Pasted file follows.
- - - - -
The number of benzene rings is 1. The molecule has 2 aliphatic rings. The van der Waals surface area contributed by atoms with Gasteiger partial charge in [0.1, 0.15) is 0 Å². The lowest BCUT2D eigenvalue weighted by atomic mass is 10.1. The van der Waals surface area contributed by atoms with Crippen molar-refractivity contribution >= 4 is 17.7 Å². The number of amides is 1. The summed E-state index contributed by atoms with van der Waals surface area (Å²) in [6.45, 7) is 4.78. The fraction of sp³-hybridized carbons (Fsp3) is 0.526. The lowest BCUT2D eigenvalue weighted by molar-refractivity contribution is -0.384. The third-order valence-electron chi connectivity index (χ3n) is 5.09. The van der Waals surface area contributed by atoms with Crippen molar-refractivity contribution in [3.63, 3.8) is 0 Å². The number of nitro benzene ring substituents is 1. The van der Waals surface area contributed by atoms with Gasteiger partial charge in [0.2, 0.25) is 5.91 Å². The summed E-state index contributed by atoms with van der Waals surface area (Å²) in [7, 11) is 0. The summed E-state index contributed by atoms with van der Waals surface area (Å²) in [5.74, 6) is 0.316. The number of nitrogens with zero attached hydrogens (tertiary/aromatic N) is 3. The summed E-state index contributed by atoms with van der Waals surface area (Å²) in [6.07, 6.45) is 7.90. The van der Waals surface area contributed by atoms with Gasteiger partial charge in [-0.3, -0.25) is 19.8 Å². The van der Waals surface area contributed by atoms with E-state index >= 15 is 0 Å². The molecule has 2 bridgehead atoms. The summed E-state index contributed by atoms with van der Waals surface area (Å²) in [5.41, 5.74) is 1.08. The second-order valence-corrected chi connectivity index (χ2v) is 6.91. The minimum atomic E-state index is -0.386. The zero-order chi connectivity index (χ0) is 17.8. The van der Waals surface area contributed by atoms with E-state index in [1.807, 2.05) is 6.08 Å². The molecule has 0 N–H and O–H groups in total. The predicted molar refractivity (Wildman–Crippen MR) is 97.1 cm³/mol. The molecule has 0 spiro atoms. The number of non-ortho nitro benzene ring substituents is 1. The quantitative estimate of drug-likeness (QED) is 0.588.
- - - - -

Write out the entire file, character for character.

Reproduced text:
The number of benzene rings is 1. The molecule has 2 aliphatic rings. The van der Waals surface area contributed by atoms with Gasteiger partial charge in [0.1, 0.15) is 0 Å². The lowest BCUT2D eigenvalue weighted by atomic mass is 10.1. The van der Waals surface area contributed by atoms with Crippen molar-refractivity contribution >= 4 is 17.7 Å². The number of amides is 1. The summed E-state index contributed by atoms with van der Waals surface area (Å²) in [6.45, 7) is 4.78. The fraction of sp³-hybridized carbons (Fsp3) is 0.526. The lowest BCUT2D eigenvalue weighted by molar-refractivity contribution is -0.384. The third-order valence-electron chi connectivity index (χ3n) is 5.09. The van der Waals surface area contributed by atoms with Crippen molar-refractivity contribution in [3.63, 3.8) is 0 Å². The number of nitro benzene ring substituents is 1. The van der Waals surface area contributed by atoms with Gasteiger partial charge in [0.2, 0.25) is 5.91 Å². The summed E-state index contributed by atoms with van der Waals surface area (Å²) in [7, 11) is 0. The summed E-state index contributed by atoms with van der Waals surface area (Å²) in [5.74, 6) is 0.316. The number of nitrogens with zero attached hydrogens (tertiary/aromatic N) is 3. The summed E-state index contributed by atoms with van der Waals surface area (Å²) in [6.07, 6.45) is 7.90. The van der Waals surface area contributed by atoms with Gasteiger partial charge in [-0.3, -0.25) is 19.8 Å². The van der Waals surface area contributed by atoms with E-state index >= 15 is 0 Å². The molecule has 2 bridgehead atoms. The summed E-state index contributed by atoms with van der Waals surface area (Å²) in [5.41, 5.74) is 1.08. The second-order valence-corrected chi connectivity index (χ2v) is 6.91. The minimum atomic E-state index is -0.386. The zero-order chi connectivity index (χ0) is 17.8. The van der Waals surface area contributed by atoms with E-state index in [1.807, 2.05) is 6.08 Å². The molecule has 0 N–H and O–H groups in total. The predicted molar refractivity (Wildman–Crippen MR) is 97.1 cm³/mol. The molecule has 0 spiro atoms. The number of non-ortho nitro benzene ring substituents is 1. The quantitative estimate of drug-likeness (QED) is 0.588.